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Book Review ARTICLE

Front. Psychol., 07 November 2014 | https://doi.org/10.3389/fpsyg.2014.01231

Beliefs, self-destruction, and the rational mind

  • College of Education, University of Otago, Dunedin, New Zealand

A book review on
The Logic of Self-Destruction: the Algorithm of Human Rationality

By Matthew Blakeway, York: Meyer LeBoeuf Ltd., 2014, 384 pages. ISBN: hardback 978-0-9927961-0-5; paperback 978-0-9927961-2-9; ebook 978-0-9927961-1-2

This is a book, both comprehensive and thought-provoking, with a timely thesis that is a “must read” for anyone interested in human behavior and our collective future. Matthew Blakeway takes the view that our brains are biological computers with algorithms for action. But what if the algorithms are based on faulty data? What if our actions, based on our beliefs, are a product of causal circularity?

Blakeway reminds us that we cannot directly observe people's emotions and beliefs. They must be induced from behavior–what we say and do. He contends that humans are biologically driven to create environments that enhance our survival by creating favorable emotional outcomes, and avoiding those that are less advantageous. Emotions are the drivers of our actions, but he proposes that they can become corrupted through tactical deception. This corruption happens when we logically derive our understanding of emotions from the affected or suppressed behavior of others (or ourselves). We deduce an incorrect understanding because the input is invalid. This results in false beliefs of which we are unaware, but they affect our own behavior. Language allows us to think and re-visit our emotional responses, anchoring them further in memory. Our thoughts and beliefs become irrefutable logical tautologies. This results in actions for ourselves and our societies that are no longer fitness-enhancing, but are self-destructive.

Blakeway makes an important distinction between statements of “believing in” and “believing that.” The latter can be subjected to scientific scrutiny and experimentation, but the former cannot, as a belief in is irrefutable. Presumed true because they cannot be falsified, having beliefs in makes human conflict inevitable. History is replete with examples of incompatible belief systems that drive conflict and war, the latest being the mass displacement and slaughter of thousands of people in Iraq by the Islamic State. Furthermore, the actual words that are used to talk about ideological concepts, like “democracy” or “capitalism,” encapsulate compound beliefs. The more accumulated concepts that your understanding of the ideological term has acquired, the more prone you (and others) are to “belief drift” and conceptual thought-fluff.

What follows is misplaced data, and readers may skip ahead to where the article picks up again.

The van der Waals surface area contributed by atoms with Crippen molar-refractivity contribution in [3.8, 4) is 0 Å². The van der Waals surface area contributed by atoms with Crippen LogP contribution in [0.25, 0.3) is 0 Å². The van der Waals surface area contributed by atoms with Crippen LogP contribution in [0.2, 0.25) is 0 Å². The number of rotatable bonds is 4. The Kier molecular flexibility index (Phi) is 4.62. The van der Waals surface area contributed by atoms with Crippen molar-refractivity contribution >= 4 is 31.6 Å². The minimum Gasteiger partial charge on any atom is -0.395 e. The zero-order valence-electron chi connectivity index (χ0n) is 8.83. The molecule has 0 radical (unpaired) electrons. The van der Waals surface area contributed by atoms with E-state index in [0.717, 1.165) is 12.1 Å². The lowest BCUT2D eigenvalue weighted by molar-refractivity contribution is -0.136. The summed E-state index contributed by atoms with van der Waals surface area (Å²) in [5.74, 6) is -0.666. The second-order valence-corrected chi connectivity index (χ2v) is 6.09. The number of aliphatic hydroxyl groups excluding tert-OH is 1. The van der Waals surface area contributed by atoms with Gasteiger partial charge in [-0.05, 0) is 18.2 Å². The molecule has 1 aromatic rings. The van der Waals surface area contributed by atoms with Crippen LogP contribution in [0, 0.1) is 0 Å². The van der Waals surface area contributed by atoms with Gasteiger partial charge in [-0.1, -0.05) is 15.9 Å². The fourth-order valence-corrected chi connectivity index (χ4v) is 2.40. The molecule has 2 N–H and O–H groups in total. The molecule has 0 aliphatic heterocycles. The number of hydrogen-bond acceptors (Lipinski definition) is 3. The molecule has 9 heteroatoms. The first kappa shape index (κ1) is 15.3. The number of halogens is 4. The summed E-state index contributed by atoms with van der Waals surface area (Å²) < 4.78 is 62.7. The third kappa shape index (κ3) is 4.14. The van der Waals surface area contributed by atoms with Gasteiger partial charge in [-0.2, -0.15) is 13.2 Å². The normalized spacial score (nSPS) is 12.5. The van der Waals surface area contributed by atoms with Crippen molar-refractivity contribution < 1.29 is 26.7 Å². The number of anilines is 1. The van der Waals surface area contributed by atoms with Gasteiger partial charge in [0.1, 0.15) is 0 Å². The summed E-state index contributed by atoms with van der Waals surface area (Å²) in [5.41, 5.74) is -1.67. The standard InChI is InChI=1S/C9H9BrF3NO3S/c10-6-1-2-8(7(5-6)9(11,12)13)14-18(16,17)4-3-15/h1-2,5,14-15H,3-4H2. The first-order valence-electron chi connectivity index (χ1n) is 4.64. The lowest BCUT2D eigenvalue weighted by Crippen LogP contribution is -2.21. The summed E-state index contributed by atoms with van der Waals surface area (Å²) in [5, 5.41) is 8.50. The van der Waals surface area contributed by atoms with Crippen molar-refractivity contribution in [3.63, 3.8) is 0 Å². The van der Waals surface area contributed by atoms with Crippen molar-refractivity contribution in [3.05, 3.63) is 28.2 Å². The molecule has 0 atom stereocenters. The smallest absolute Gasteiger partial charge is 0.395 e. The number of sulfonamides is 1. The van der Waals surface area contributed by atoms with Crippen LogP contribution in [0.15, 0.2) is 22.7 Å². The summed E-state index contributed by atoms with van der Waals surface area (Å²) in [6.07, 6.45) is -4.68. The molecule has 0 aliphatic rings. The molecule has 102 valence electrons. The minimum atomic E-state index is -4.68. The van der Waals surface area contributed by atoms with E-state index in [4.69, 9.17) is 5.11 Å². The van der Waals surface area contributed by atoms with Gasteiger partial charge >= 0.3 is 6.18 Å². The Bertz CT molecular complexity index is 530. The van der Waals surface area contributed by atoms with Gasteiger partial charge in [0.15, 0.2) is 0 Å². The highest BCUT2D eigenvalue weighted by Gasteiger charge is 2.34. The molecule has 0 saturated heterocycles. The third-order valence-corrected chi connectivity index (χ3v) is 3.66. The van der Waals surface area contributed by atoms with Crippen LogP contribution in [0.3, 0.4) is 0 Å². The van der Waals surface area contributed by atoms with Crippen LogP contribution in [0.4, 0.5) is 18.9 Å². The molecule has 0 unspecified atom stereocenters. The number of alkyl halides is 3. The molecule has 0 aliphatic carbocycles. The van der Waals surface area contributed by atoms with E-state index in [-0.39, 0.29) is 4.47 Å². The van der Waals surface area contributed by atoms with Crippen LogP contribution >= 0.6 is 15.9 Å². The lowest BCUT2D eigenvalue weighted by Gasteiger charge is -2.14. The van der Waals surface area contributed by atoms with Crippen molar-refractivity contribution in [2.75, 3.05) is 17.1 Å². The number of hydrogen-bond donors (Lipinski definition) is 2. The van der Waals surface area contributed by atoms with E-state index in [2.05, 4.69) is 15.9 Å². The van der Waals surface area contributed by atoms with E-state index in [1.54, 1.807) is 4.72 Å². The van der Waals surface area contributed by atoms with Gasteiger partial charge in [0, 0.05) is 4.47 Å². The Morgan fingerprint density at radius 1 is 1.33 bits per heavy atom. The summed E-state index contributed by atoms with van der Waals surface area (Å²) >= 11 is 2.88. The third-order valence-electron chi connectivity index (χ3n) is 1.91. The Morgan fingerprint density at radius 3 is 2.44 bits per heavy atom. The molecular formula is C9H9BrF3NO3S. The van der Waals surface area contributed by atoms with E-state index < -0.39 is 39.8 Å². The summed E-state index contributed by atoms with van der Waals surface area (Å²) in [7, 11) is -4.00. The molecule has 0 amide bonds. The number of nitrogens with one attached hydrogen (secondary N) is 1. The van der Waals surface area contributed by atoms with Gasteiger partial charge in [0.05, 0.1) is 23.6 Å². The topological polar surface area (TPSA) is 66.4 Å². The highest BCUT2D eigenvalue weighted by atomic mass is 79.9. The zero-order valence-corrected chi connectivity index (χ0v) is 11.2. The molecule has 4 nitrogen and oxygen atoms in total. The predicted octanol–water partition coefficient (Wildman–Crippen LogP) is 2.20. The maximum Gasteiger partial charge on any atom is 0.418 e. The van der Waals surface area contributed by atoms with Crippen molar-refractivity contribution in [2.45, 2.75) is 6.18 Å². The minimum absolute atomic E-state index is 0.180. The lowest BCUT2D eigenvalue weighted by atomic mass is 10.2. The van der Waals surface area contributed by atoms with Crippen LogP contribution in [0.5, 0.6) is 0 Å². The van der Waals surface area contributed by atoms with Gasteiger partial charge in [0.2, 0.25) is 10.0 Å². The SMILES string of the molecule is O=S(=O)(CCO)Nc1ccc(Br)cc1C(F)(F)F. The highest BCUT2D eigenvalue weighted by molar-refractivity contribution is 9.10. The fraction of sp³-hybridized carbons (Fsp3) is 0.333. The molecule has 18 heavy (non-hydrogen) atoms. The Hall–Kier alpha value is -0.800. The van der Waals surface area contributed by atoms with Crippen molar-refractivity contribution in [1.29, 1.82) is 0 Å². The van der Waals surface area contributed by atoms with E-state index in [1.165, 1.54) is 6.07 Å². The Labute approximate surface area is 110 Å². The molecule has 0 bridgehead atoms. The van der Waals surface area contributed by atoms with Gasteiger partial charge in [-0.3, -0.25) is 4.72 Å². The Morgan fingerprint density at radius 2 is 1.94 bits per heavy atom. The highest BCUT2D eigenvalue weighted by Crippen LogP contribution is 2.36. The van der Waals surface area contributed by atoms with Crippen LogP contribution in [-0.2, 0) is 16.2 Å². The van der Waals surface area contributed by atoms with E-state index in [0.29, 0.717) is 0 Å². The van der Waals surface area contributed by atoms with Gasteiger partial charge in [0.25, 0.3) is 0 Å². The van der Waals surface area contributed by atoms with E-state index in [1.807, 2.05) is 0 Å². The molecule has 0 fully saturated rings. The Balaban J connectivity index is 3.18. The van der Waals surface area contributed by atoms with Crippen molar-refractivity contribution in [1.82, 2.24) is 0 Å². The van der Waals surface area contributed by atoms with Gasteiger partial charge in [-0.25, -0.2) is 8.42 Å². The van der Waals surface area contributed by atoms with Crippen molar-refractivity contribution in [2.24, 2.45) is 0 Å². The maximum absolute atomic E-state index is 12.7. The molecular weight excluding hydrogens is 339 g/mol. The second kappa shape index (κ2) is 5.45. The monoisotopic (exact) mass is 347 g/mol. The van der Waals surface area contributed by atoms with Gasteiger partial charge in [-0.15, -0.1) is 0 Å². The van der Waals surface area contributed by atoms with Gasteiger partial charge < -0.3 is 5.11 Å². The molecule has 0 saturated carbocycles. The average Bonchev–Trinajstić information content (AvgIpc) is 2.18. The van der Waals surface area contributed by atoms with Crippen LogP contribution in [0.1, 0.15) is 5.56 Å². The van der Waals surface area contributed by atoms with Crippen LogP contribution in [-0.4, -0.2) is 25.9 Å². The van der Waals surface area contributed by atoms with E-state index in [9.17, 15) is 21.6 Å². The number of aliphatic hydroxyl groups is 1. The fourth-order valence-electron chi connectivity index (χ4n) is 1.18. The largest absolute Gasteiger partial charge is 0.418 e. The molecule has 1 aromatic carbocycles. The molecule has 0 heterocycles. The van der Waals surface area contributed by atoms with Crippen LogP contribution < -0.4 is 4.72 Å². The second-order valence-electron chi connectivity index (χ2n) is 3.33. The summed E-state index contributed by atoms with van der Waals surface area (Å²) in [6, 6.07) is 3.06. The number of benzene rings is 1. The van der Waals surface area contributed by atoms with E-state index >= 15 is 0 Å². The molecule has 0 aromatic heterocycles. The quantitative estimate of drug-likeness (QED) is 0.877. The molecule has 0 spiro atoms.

Making this belief distinction also explains why it is so difficult to change strongly held views with the presentation of scientific evidence that contradicts them. Blakeway argues that ideology always takes precedence over empirical evidence because ideology is a trap based upon a causal circularity that leads to a tautological understanding; it is simply and unquestionably considered true from the perspective of its believers. Its own truth is created through a belief feedback loop—an inherent “wheel of doom.”

Ideologies can be hoodwinked by circumventing their original intent. For example, the pursuit of arbitrage by capitalists was of benefit to society, but now leads to both a reallocation, and at the same time, a diminution of wealth through the use of hedge funds, and other economic manipulations. In other circumstances, rather than acknowledge that a belief is untenable and even destructive to our wellbeing as seen by accumulating evidence, a tipping point is reached and we quite rationally impute that it is we who failed the belief, and the belief itself remains intact. These failed beliefs can turn into “purer” and more extreme forms of the same belief. At a societal level, this leads to the spiraling pursuit of ideological fundamentalism that has a logical contradiction at its core. Blakeway provides good examples of this with regard to the current surge of both political and religious fundamentalism in the world today.